Who still keeps up with modern short stories? Where do you find them, and of them, how many of them are really worthwhile?


    Who keeps up with painting or opera or the ballet or symphonic music or poetry? Those who appreciate the artistic potential of those art forms and those who admire the achievements of certain artists within those art forms. How many contemporary short stories are worthwhile? Again, who can tell. As I stated before the majority of all art is but mediocre and it is far more challenging to discern the wheat from the chaff if we are looking at the latest art... art which has not been absorbed and digested by the culture as a whole... by later artists. On the other hand... the short story of the past century short fiction easily stands comparison with almost any other art form: Faulkner, Hemingway, Kafka, Anthony Burgess, S.Y. Agnon, I.B. Singer, J.L. Borges, Augusto Monterroso, Julio Cortazar, Gabriel Garcia-Marquez, Maurice Blanchot, Henri Michaux, W.S. Merwin, Tomasso Landolfi, Italo Calvino, Alaine Robbe-Grillet, Anthony Burgess, Raymond Carver, Michel Tournier, etc... These are among some of the most influential literary artists in any form.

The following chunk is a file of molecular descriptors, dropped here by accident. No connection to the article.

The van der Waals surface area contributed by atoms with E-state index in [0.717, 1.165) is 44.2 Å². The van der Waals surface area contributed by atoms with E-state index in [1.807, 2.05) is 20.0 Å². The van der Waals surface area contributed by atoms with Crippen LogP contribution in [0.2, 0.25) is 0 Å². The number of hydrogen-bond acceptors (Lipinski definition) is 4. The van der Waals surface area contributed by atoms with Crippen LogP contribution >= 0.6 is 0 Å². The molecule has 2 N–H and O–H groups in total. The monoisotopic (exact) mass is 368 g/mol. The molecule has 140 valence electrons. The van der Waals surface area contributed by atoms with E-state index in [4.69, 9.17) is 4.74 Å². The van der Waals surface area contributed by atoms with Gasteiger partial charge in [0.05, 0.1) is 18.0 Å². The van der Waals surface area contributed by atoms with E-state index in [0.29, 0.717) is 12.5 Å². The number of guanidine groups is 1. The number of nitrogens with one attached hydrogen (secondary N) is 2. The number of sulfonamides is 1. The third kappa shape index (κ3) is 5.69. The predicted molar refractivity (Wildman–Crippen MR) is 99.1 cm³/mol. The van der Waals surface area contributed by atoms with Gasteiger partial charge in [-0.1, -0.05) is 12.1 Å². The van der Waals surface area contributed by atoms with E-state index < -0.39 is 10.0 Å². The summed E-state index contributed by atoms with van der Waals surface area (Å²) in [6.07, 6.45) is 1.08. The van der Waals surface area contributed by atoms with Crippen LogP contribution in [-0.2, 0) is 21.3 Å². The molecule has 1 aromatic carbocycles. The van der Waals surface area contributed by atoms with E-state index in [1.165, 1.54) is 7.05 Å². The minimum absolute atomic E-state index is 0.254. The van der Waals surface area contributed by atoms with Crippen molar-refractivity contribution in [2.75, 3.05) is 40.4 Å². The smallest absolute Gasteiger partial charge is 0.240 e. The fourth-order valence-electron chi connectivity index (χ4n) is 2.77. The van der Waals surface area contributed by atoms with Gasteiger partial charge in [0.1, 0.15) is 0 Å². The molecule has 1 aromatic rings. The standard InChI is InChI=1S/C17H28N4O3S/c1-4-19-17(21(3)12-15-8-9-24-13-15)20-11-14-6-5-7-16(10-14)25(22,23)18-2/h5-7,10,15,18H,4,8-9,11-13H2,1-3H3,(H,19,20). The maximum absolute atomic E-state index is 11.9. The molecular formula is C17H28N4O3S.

See, the problem with short stories is twofold. The first is that they are easy to write...

    Nonsense! How much experience do you have with creating a work of art. Certainly a larger work may be more labor-intensive... may demand a greater investment of time on the part of the artist... but "smaller" need not mean "lesser". Shelley's Ozymandias, Blake's Tyger any number of Shakespeare's, Petrarch's or Baudelaire's sonnets are worth more than entire volumes by most writers... and would not be so precious if they were so easy to create. A Nocturne by Chopin or Etude by Debussy may be small in scale but not inferior in artistic value to many grand symphonies or operas. I would give up any number of novels before I gave up certain short stories by Kafka, Borges, Landolfi, Cortazar, etc...